His triumph had such a magnitude that, although it was distributed over two days, still the time would not suffice, but much of what had been prepared could not find a place in the spectacle, enough to dignify and adorn another triumphal procession.
Inscriptions borne in advance of the procession indicated the nations over which he triumphed. These were: Pontus, Armenia, Cappadocia, Paphlagonia, Media, Colchis, Iberia, Albania, Syria, Cilicia, Mesopotamia, Phoenicia and Palestine, Judaea, Arabia, and all the power of the pirates by sea and land which had been overthrown. Among these peoples no less than a thousand strongholds had been captured, according to the inscriptions, and cities not much under nine hundred in number, besides eight hundred piratical ships, while thirty-nine cities had been founded.
In addition to all this the inscriptions set forth that whereas the public revenues from taxes had been fifty million drachmas, they were receiving from the additions which Pompey had made to the city’s power eighty-five million, and that he was bringing into the public treasury in coined money and vessels of gold and silver twenty thousand talents, apart from the money which had been given to his soldiers, of whom the one whose share was the smallest had received fifteen hundred drachmas.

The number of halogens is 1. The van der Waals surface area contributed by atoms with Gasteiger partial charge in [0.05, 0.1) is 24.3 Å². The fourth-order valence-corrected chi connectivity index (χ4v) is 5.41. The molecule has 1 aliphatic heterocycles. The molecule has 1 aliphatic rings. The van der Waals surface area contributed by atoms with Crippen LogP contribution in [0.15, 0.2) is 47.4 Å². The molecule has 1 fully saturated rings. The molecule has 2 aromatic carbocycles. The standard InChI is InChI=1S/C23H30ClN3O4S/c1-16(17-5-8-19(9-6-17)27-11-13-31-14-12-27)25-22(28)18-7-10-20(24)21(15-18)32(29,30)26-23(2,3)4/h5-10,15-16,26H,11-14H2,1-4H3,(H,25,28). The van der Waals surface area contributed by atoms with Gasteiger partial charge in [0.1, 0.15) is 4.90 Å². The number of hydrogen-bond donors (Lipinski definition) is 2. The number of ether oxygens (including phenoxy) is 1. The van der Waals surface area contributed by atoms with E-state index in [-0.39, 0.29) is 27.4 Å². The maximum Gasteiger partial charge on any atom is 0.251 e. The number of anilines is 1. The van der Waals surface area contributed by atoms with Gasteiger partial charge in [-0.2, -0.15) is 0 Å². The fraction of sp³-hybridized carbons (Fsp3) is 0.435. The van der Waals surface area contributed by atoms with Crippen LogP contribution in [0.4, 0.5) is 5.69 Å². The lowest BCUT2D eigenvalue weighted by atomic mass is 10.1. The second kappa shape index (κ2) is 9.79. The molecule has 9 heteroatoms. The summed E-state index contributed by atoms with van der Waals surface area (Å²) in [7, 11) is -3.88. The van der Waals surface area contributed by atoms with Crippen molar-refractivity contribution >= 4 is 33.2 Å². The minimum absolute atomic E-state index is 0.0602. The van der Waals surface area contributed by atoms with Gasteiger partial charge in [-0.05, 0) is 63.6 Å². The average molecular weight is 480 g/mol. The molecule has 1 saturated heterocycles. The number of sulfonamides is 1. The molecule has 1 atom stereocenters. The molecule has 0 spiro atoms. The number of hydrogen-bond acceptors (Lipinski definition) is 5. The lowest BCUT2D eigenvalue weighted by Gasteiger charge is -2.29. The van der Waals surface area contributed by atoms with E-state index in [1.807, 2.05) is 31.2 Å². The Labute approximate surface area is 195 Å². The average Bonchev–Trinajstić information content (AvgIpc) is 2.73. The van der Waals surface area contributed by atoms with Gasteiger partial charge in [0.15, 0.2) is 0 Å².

The captives led in triumph, besides the chief pirates, were the son of Tigranes the Armenian with his wife and daughter, Zosime, a wife of King Tigranes himself, Aristobulus, king of the Jews, a sister and five children of Mithridates, Scythian women, and hostages given by the Iberians, by the Albanians, and by the king of Commagene; there were also very many trophies, equal in number to all the battles in which Pompey had been victorious either in person or in the persons of his lieutenants.
Plutarch, Life of Pompey 45.
Rejoice greatly, O daughter of Zion!
Shout aloud, O daughter of Jerusalem!
Lo, your king comes to you; triumphant and victorious is he, humble and riding on an ass, on a colt the foal of an ass.